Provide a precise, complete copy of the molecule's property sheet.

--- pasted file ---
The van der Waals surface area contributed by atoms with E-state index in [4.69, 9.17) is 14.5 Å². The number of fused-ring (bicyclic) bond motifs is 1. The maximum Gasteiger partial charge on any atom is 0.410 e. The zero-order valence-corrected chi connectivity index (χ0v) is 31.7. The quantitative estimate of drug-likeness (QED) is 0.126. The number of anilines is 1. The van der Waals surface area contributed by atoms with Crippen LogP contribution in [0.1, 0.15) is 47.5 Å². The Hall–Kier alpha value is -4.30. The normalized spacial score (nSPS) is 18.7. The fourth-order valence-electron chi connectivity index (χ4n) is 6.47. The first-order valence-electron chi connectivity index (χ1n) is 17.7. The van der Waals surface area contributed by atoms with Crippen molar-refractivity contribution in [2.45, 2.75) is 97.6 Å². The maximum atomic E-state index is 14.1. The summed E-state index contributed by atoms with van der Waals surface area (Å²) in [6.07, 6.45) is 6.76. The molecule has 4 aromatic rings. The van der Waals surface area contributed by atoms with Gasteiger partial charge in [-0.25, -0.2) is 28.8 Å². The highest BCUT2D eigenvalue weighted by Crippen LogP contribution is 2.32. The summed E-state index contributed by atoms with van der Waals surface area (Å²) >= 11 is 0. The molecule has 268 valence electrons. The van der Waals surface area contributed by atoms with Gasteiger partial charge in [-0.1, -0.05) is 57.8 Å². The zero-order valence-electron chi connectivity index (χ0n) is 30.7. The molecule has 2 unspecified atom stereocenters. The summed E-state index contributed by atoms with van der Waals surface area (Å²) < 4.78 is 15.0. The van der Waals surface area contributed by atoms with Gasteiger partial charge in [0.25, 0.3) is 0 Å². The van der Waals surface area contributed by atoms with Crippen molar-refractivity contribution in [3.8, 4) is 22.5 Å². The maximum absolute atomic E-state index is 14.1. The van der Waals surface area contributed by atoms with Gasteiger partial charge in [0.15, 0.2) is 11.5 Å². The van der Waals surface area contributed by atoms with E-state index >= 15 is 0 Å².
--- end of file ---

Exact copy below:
The van der Waals surface area contributed by atoms with E-state index in [4.69, 9.17) is 14.5 Å². The number of fused-ring (bicyclic) bond motifs is 1. The maximum Gasteiger partial charge on any atom is 0.410 e. The zero-order valence-corrected chi connectivity index (χ0v) is 31.7. The quantitative estimate of drug-likeness (QED) is 0.126. The number of anilines is 1. The van der Waals surface area contributed by atoms with Crippen LogP contribution in [0.1, 0.15) is 47.5 Å². The Hall–Kier alpha value is -4.30. The normalized spacial score (nSPS) is 18.7. The fourth-order valence-electron chi connectivity index (χ4n) is 6.47. The first-order valence-electron chi connectivity index (χ1n) is 17.7. The van der Waals surface area contributed by atoms with Crippen molar-refractivity contribution in [2.45, 2.75) is 97.6 Å². The maximum atomic E-state index is 14.1. The summed E-state index contributed by atoms with van der Waals surface area (Å²) in [6.07, 6.45) is 6.76. The molecule has 4 aromatic rings. The van der Waals surface area contributed by atoms with Gasteiger partial charge in [-0.25, -0.2) is 28.8 Å². The highest BCUT2D eigenvalue weighted by Crippen LogP contribution is 2.32. The summed E-state index contributed by atoms with van der Waals surface area (Å²) >= 11 is 0. The molecule has 268 valence electrons. The van der Waals surface area contributed by atoms with Gasteiger partial charge in [-0.1, -0.05) is 57.8 Å². The zero-order valence-electron chi connectivity index (χ0n) is 30.7. The molecule has 2 unspecified atom stereocenters. The summed E-state index contributed by atoms with van der Waals surface area (Å²) < 4.78 is 15.0. The van der Waals surface area contributed by atoms with Gasteiger partial charge in [0.25, 0.3) is 0 Å². The van der Waals surface area contributed by atoms with Crippen molar-refractivity contribution in [3.8, 4) is 22.5 Å². The maximum absolute atomic E-state index is 14.1. The van der Waals surface area contributed by atoms with Gasteiger partial charge in [0.15, 0.2) is 11.5 Å². The van der Waals surface area contributed by atoms with E-state index >= 15 is 0 Å².